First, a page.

The opaque practices of the state police go against the intent of lawmakers, who more than 30 years ago decided to make final disciplinary records of public employees available to the public. But there is no statute that specifies what information those final disciplinary records must contain, giving police departments and police unions wide latitude to maneuver around what the law intended.

“I don’t think any one of us ever envisioned that something that was ultimately deemed public after the fact would be incomplete to the extent that you couldn’t figure out what the person had done,” Richard Trahey, a former lobbyist for the then-Maine State Employees Association who helped craft the law 30 years ago, said last year. “That almost makes no sense.”

A handful of lawmakers, including Keim, told the newspapers last year that they thought state law should spell out what information disciplinary records should include, but there have been no substantive changes to state law that would require agencies to make clear what a public employee did to warrant discipline.


In his May 26 ruling, Penobscot County Superior Court Judge William R. Anderson ruled that the state must release the information, but said the state could withhold some portions of records that describe state employees’ medical information or medical conditions.

There is no statewide standard for what information must be included in a record of final discipline for a public employee. Some agencies provide specific descriptions of why an employee was disciplined, while other agencies leave out key details and provide only vague descriptions.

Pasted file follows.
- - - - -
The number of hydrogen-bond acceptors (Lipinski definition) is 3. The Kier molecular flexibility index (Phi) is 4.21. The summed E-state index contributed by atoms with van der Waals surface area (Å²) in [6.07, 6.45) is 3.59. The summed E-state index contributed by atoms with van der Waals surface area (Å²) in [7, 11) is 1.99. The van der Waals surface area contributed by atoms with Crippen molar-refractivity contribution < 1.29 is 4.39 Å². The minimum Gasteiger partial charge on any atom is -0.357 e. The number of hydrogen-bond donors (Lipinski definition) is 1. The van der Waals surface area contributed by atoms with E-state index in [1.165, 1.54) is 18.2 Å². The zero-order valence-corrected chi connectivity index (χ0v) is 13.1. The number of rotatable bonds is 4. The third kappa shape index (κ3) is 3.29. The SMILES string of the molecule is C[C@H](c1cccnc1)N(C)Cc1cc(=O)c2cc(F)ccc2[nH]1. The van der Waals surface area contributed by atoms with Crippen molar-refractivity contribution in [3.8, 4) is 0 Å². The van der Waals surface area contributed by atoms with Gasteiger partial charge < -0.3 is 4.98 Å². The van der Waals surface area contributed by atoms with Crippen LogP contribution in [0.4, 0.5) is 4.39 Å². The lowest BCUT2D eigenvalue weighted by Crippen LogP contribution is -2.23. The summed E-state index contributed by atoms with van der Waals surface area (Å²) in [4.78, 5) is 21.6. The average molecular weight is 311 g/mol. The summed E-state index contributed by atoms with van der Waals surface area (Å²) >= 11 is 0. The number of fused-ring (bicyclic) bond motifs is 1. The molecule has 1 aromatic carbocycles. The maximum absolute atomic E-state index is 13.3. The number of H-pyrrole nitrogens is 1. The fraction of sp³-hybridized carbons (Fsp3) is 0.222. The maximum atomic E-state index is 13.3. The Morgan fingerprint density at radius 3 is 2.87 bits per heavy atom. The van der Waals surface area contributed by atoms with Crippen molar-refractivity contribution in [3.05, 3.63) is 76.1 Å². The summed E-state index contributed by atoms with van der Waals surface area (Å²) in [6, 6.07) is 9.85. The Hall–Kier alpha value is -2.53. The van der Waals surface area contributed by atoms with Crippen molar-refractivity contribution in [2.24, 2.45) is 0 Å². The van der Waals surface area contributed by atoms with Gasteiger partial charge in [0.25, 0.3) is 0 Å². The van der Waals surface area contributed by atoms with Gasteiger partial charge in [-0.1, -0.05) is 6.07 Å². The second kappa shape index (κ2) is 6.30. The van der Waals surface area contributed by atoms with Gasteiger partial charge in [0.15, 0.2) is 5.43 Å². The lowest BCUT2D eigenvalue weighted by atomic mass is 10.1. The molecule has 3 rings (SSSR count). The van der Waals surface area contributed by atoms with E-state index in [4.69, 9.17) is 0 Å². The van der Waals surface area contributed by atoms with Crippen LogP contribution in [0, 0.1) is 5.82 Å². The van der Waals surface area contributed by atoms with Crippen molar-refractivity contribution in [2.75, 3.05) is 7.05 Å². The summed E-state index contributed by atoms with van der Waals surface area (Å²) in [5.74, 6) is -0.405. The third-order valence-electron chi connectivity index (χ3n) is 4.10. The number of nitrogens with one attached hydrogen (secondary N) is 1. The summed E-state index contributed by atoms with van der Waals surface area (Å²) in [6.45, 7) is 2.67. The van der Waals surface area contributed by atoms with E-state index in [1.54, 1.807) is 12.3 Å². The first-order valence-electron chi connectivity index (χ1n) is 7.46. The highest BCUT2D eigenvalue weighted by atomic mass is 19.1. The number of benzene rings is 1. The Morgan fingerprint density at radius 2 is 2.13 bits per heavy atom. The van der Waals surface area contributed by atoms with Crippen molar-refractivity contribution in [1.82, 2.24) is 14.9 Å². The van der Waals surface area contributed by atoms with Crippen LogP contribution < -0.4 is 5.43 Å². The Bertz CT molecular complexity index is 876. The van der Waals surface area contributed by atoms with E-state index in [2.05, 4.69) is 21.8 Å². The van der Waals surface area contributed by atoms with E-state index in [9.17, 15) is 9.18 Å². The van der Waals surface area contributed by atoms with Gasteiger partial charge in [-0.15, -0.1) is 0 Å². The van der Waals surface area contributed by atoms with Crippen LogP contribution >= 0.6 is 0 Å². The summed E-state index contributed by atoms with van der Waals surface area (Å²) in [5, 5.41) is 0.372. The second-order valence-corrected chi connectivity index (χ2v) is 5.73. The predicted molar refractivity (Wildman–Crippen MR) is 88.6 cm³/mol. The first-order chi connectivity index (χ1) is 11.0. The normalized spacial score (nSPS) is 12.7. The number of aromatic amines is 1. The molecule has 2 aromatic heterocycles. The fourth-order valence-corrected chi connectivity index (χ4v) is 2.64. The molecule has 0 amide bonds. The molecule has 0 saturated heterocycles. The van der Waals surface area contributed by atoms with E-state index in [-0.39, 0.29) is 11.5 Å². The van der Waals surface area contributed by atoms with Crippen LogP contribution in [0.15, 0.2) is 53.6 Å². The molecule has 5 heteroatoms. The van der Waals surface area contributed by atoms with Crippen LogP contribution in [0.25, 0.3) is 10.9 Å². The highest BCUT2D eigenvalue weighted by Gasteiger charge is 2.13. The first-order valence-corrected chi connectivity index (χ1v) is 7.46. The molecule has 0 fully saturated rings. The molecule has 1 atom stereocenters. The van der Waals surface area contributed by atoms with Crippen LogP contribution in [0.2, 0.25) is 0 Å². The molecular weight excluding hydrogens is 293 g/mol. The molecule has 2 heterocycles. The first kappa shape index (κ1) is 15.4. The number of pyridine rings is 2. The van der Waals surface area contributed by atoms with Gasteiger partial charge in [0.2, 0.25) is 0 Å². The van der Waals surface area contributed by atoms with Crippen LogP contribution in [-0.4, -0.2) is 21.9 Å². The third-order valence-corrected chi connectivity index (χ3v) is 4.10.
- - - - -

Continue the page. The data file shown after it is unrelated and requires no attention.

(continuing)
The quality of descriptions varied within the state police records, as well.

In the case of Cpl. Kyle Pelletier, the state redacted a single sentence that provided the only description of the misconduct:

“The case alleges in July, 2019 (Pelletier) misused state property by artificially inflating the speedometer reading of your cruiser to present a false mileage claim to the state garage.”


The allegation was sustained, and Pelletier was handed a consecutive 20-day suspension and ordered to repay the state $108.

In the case of Fowlie, the supervisor who was suspended for 30 days, the state police redacted three sentences in his disciplinary record:

“It is alleged that on or about July/August 2019 you provided inappropriate directions to a subordinate resulting in misconduct,” the record reads. “You also failed to provide proper direction related to photographic documentation of the misconduct. You also failed to bring the misconduct to the attention of your superiors.”

Trooper Daniel Murray was disciplined for being intoxicated when he let a 15-year-old boy with a learner’s permit drive Murray’s vehicle from a Waterville bar.